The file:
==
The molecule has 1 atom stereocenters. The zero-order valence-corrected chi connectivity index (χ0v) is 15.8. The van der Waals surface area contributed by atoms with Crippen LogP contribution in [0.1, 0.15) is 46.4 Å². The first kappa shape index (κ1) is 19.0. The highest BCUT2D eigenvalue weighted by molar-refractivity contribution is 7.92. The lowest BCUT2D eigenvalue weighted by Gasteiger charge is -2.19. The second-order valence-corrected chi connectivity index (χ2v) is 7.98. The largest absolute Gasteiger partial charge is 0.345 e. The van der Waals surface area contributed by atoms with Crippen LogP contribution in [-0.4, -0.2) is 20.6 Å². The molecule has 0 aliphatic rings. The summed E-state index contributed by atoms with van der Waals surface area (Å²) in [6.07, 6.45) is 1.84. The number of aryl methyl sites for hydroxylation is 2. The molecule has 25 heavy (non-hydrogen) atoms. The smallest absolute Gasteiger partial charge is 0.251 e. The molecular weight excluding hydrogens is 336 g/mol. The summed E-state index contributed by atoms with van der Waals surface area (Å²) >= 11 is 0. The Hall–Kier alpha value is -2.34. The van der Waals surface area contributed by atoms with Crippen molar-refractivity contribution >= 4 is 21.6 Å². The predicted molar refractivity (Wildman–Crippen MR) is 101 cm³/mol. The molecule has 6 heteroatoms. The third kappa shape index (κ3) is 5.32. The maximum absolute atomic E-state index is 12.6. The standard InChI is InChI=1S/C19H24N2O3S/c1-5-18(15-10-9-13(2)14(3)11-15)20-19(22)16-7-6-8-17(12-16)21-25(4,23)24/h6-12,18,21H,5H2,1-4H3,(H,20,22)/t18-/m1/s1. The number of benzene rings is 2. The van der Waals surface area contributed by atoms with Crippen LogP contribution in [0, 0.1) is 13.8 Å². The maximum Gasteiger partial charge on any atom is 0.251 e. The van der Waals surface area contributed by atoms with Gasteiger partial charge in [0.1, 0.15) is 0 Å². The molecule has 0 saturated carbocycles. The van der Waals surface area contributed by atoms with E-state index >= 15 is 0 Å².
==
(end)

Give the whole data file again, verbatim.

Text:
The molecule has 1 atom stereocenters. The zero-order valence-corrected chi connectivity index (χ0v) is 15.8. The van der Waals surface area contributed by atoms with Crippen LogP contribution in [0.1, 0.15) is 46.4 Å². The first kappa shape index (κ1) is 19.0. The highest BCUT2D eigenvalue weighted by molar-refractivity contribution is 7.92. The lowest BCUT2D eigenvalue weighted by Gasteiger charge is -2.19. The second-order valence-corrected chi connectivity index (χ2v) is 7.98. The largest absolute Gasteiger partial charge is 0.345 e. The van der Waals surface area contributed by atoms with Crippen LogP contribution in [-0.4, -0.2) is 20.6 Å². The molecule has 0 aliphatic rings. The summed E-state index contributed by atoms with van der Waals surface area (Å²) in [6.07, 6.45) is 1.84. The number of aryl methyl sites for hydroxylation is 2. The molecule has 25 heavy (non-hydrogen) atoms. The smallest absolute Gasteiger partial charge is 0.251 e. The molecular weight excluding hydrogens is 336 g/mol. The summed E-state index contributed by atoms with van der Waals surface area (Å²) >= 11 is 0. The Hall–Kier alpha value is -2.34. The van der Waals surface area contributed by atoms with Crippen molar-refractivity contribution >= 4 is 21.6 Å². The predicted molar refractivity (Wildman–Crippen MR) is 101 cm³/mol. The molecule has 6 heteroatoms. The third kappa shape index (κ3) is 5.32. The maximum absolute atomic E-state index is 12.6. The standard InChI is InChI=1S/C19H24N2O3S/c1-5-18(15-10-9-13(2)14(3)11-15)20-19(22)16-7-6-8-17(12-16)21-25(4,23)24/h6-12,18,21H,5H2,1-4H3,(H,20,22)/t18-/m1/s1. The number of benzene rings is 2. The van der Waals surface area contributed by atoms with Crippen LogP contribution in [0, 0.1) is 13.8 Å². The maximum Gasteiger partial charge on any atom is 0.251 e. The van der Waals surface area contributed by atoms with Gasteiger partial charge in [0.1, 0.15) is 0 Å². The molecule has 0 saturated carbocycles. The van der Waals surface area contributed by atoms with E-state index >= 15 is 0 Å².